iMovie provides easy to use tools to create the picture in picture effect, playing one video in its own window on top of another. With iMovie’s picture in picture effect, you can overlay any video on top of another, adjust its size and position, whether it has a border, or a shadow, even how it appears and disappears on the screen. 

And with over a decade in film making experience I can tell you that you will continually find new uses for such a powerful and versatile tool. The more you experiment with it, the more ideas you will have about how to make your videos more interesting or effective. 

So below I will cover how to add the picture in picture effect, how all the various settings work, and how to position or resize your picture in picture. 

How to Add a Picture in Picture Effect in iMovie

To add one video on top of another, first select the clip you want to appear on top of another, and then drag it – literally – on top of the other clip. 

In the screenshot below, I have dragged a short clip of somebody typing, and placed it on top of a clip of two people talking. 

Note the blue line, which is called a stem, highlighted by the red arrow in the screenshot below. This signifies the exact spot where the top clip is attached to the bottom clip and is thus where your picture in picture effect will start.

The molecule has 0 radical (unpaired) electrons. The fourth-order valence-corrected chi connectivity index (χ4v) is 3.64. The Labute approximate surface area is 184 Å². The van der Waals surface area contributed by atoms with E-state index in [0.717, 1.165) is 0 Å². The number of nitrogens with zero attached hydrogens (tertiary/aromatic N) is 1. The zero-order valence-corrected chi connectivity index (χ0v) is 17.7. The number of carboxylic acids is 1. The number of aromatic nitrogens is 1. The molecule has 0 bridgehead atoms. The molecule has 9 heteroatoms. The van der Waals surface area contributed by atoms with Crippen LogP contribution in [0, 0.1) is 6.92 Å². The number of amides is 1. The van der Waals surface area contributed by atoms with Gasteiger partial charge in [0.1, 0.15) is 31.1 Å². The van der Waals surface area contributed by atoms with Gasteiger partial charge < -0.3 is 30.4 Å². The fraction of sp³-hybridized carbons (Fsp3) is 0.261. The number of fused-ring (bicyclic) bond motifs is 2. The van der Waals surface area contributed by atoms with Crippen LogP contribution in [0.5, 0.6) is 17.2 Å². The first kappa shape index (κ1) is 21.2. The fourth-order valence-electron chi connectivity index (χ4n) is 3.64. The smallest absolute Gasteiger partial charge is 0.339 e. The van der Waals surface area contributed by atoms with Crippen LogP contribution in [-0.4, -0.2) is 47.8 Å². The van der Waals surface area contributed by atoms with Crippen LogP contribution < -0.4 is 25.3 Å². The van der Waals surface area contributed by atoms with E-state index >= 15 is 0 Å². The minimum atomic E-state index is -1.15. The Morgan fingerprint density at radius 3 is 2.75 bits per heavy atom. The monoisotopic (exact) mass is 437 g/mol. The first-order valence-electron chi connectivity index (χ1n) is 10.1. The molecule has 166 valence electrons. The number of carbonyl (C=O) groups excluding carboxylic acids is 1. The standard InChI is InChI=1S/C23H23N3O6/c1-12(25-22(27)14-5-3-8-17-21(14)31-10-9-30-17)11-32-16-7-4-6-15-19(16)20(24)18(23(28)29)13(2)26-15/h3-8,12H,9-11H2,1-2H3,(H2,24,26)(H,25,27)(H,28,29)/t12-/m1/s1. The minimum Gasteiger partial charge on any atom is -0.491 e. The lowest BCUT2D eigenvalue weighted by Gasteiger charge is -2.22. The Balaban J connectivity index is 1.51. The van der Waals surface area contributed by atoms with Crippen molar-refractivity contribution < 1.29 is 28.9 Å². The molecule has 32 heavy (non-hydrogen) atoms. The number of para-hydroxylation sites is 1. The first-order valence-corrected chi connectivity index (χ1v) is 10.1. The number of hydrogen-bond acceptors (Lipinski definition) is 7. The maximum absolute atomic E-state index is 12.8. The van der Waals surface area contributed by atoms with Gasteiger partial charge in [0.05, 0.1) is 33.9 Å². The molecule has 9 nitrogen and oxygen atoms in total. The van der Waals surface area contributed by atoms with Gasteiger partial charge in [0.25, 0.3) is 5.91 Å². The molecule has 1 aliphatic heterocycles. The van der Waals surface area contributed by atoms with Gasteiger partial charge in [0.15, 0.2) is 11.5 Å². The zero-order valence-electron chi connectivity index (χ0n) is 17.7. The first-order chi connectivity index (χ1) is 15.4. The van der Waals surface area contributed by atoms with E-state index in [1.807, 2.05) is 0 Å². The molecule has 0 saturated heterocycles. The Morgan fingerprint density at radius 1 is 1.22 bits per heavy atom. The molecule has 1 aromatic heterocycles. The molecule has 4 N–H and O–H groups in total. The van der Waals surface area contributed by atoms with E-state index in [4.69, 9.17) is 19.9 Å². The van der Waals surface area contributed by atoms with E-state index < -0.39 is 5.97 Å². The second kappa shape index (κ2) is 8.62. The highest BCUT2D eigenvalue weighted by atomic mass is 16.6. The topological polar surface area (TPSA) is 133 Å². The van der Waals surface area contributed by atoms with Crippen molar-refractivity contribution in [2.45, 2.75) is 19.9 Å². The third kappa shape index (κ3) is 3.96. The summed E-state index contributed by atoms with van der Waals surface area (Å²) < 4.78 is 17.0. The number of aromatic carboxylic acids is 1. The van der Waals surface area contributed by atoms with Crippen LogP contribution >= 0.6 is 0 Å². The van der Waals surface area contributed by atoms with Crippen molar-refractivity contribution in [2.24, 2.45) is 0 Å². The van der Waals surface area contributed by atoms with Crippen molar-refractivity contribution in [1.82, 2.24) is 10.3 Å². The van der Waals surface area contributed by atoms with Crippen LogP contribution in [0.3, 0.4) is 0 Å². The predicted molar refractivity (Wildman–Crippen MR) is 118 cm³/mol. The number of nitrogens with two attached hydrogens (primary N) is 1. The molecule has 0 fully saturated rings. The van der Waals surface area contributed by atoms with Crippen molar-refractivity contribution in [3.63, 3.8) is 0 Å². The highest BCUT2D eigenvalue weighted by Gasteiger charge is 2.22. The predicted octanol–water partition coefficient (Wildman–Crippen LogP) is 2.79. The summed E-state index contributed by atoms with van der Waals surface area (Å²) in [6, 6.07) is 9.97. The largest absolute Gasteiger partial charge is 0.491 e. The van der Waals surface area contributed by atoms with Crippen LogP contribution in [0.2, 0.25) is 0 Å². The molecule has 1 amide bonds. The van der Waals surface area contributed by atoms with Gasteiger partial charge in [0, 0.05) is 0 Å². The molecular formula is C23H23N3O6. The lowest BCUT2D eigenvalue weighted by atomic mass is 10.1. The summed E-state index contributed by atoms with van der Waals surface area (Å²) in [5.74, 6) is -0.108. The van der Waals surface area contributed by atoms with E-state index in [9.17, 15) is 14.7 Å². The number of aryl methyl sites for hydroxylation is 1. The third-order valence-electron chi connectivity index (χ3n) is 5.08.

Now, making sure your top clip is highlighted (it has a yellow border around it, like in the screenshot above), you should see a row of Video Overlay Settings in iMovie’s Viewer (which is in the top right corner of the iMovie window)

This row, highlighted by the red oval in the screenshot below, only appears when a clip is selected that is on top of another clip – because that is how iMovie knows you will need the overlay settings. 

But if the Video Overlay Controls aren’t visible, for whatever reason, you can always click the Video Overlay Settings button, highlighted by the red arrow in the screenshot below, to make them appear.

Now that this row of settings is visible, select Picture in Picture from the dropdown menu on the far left, highlighted by the green arrow in the screenshot above. 

As soon as you’ve selected Picture in Picture, your top video will appear as a smaller window on top of your bottom video (or, if you prefer, in the foreground). 

In the screenshot above, my top video of somebody typing is now in a small window between the two men talking (where the yellow arrow is pointing). 

And that, my friends, is all there is to it. You have created a picture in picture effect! 

How to Change the Settings of Your Picture in Picture Effect

It is unlikely that where iMovie placed your top video is exactly where you want it, or you want to adjust the size of the window, so below I will take you through all the various settings and adjustments iMovie provides to customize your picture in picture effect. 

First, let’s take a closer look at the Video Overlay Settings, shown again in the red oval in the screenshot below.